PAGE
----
Legislative Update: Republicans strip Evers’ budget of key items

The Joint Finance Committee Thursday killed a plan for $1.4 billion in federal funding that would have helped fund schools, roads and healthcare. The party-line vote to deny full Medicaid expansion was followed by a vote on a huge package of recommended budget provisions that would have increased special education funding and teacher quality measures, plus require transparency and accountability for taxpayer-funded private schools. “Wisconsin educators and parents have turned out in droves to be clear about our No. 1 priority – our students,” said WEAC President Ron Martin. “Our dedication is strong – we will continue to advocate in the best interest of our students for equitable funding for public schools.”

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With schools ‘at the tipping point,’ educators ask legislators to ‘do the right thing’ and pass Evers’ budget

As the Legislature’s Joint Finance Committee concluded its statewide budget hearings Wednesday in Green Bay, educators continued to encourage legislators to “do the right thing” and support Governor Evers’ budget plan that supports children, public schools and our dedicated teachers and education support professionals. “Green Bay Area Public Schools, and schools around Wisconsin are at a tipping point,” said said Green Bay special education teacher Justin Delfosse, who is president of the Green Bay Education Association. “Wisconsin has neglected funding for public education for too long.”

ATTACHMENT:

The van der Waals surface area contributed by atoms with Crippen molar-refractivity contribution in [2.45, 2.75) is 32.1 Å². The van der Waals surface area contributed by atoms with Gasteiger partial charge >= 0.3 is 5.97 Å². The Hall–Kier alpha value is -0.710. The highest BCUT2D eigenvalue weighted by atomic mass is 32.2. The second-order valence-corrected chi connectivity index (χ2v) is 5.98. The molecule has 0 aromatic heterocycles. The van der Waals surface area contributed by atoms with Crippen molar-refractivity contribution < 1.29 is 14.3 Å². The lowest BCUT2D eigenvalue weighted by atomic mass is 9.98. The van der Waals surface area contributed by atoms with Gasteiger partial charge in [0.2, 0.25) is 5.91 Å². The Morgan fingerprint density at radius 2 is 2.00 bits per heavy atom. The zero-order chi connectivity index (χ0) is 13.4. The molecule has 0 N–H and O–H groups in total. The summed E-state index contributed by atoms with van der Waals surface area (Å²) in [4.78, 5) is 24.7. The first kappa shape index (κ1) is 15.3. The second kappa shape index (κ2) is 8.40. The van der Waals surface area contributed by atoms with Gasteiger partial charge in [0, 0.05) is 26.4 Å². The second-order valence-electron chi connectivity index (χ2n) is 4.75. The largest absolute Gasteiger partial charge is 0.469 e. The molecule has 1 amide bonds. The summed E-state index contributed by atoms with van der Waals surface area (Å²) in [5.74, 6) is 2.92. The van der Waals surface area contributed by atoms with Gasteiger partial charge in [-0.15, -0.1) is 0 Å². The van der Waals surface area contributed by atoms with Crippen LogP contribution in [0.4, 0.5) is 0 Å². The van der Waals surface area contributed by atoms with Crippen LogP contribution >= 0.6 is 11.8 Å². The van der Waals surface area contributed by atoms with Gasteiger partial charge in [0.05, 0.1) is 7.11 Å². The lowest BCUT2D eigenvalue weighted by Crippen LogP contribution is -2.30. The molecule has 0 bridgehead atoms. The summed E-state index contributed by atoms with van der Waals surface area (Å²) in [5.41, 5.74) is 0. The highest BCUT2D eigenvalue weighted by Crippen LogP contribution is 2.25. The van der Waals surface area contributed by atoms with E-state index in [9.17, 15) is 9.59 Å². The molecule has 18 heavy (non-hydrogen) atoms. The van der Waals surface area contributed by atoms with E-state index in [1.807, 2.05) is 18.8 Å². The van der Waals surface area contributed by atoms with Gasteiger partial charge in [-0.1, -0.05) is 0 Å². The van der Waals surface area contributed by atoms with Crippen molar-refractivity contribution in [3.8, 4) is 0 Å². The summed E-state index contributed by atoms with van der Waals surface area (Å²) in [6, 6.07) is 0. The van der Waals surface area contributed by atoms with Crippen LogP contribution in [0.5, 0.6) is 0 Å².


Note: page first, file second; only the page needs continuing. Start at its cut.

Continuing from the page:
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Educators and supporters of public schools continue to advocate for school funding increases

Educators continued to advocate for public education this week as the Legislature’s Joint Finance Committee held hearings on the state budget. Educators and supporters of public education testified at those hearings, submitted written testimony and shared their thoughts through letters to their legislators and in letters submitted to local media throughout the state. On Wednesday, supporters of public education packed a Joint Finance Committee hearing in Oak Creek, speaking in favor of Governor Evers’ proposals to increase general public education funding as well as special education funding.

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Voters support ‘major increase’ in special education funding

A large majority of Wisconsin’s registered voters – 74 percent – agree with Governor Evers that there should be a “major increase” in state aid for special education, according to results from the latest Marquette University Law School poll. As part of his state budget plan, Evers has proposed a $600 million increase.

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Governor signs state budget, vetoes provision designed to help low-spending districts

The governor Thursday signed the state budget into law, after using his veto power on several provisions. The budget is a mixed bag for public schools. It represents a 6 percent increase in state funding for K-12 schools – the first public school increase in six years. But it continues the state’s practice of siphoning funds from public schools to subsidize private school tuition and upends teacher licensure rules. Also, the governor vetoed a provision designed to help low-spending districts.

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